This post is a summery of the presentation “Increase your audience size through accessibility” delivered by Allison Sheridan at Blog World Expo 2010.
Imagine for a moment that your site were to be damaged one day. From that day forward, roughly half a billion people who currently have the potential to access your site would be met with a garbled website or nothing at all when they navigated to your website. Would you work to fix it?
Believe it or not, your website is probably already broken. An estimated 314 million people are vision impaired and 278 million are hearing impaired and when they navigate to your site, many of them are turned away because you haven’t taken the time to make your pages accessible to them. If you want that audience, you need to make the changes below, and fast, because you are losing more of this potential audience every day that your page says broken.
Accessibility in Podcasting
Podcasting opened up a new world for the blind by offering fantastic audio content on so many subjects for free. But how you display your podcast can mean the difference between a large bump in users or the isolation of your hearing and vision impaired users. Fix the two following things you and will make a world of difference in the experience of your users.
- Format. If you are not offering your podcast in MP3, you are losing everyone with a screen reading program. Screen readers cannot open anything in AAC format, despite the improvement in compression. So if you must have AAC format for audio quality, provide a link also for MP3 downloads so that you don’t loose your vision impaired audience.
- Transcripts. Podcasts can be scripted or improv, but if you don’t provide a transcript or outline somewhere, you will lose your hearing impaired audience. Products like Dragon Naturally Speaking, Express Scribe, and Nuance.com can provide tools to transcribe your podcast quickly and easily and are less expensive then traditional transcription services. Posting a transcript also has the side benefit of making the content of your post searchable in Google. All around it is a good thing to do.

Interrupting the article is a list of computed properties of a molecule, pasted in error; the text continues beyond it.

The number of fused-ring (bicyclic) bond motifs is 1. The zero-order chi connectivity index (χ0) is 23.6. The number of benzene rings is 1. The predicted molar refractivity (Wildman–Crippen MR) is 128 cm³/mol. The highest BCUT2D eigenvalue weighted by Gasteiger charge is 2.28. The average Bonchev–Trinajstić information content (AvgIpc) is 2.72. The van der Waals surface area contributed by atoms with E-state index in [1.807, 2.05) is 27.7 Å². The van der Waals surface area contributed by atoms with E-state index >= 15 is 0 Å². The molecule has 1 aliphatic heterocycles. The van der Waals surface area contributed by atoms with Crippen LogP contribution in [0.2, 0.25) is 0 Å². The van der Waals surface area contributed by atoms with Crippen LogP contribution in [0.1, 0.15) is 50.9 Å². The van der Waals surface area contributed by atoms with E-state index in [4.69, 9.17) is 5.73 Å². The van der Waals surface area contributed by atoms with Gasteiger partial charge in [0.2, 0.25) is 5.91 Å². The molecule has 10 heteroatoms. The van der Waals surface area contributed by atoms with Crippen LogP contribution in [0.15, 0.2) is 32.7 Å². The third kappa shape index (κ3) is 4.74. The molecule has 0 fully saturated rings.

Accessibility in Traditional Blogging
Traditional text based blogs are great for the deaf, but can prove challenging for the blind who rely on screen readers. Fix the following things, and see your user appreciation grow.
- Heading Tags. Don’t denote important sections of a post with bold or italics. Doing so means nothing to screen readers. Using traditional XML heading tags allows users with screen readers to skip to important sections without a second thought and allows for a quick tradition should you ever transition your blog to another theme.
- Alt Tags. We have known for years that alt tags in images were important, but very few people pay attention. Not only are the alt tags for images read by screen readers, they also appear should one of your link images break. Being descriptive in your alt tags will prove beneficial and your readers will appreciate it.
- CAPTCHA. If you are using a CAPTCHA to prevent spam on your site, make sure it is accessible. Visual only CAPTCHAs make it impossible for your vision impaired users to register or leave comments on your website without assistance. A simple way to fix this is by using the free reCAPTCHA from captcha.net or implementing better spam filters and doing away with CAPTCHA all together.
- Embedded Videos. While large video sites like YouTube are accessible to screen readers and allow those with screen readers to play, pause, and refresh videos, many of their embedded videos are not accessible (this includes embedded YouTube videos). Until this problem is fixed, providing small text under your embedded videos with a direct link to the video site will suffice. You can even hide this text by matching the text color to the color of your background, that way only individuals with screen readers will see it.
So why should you go through all this trouble? Because your audience will appreciate it. Being accessible will not only help to grow your audience, but it will increase the relationship you have with your current vision and hearing impaired users. Getting one letter from a vision or hearing impaired fan of your site is all that it will take for you to see how beneficial these simple changes can be.
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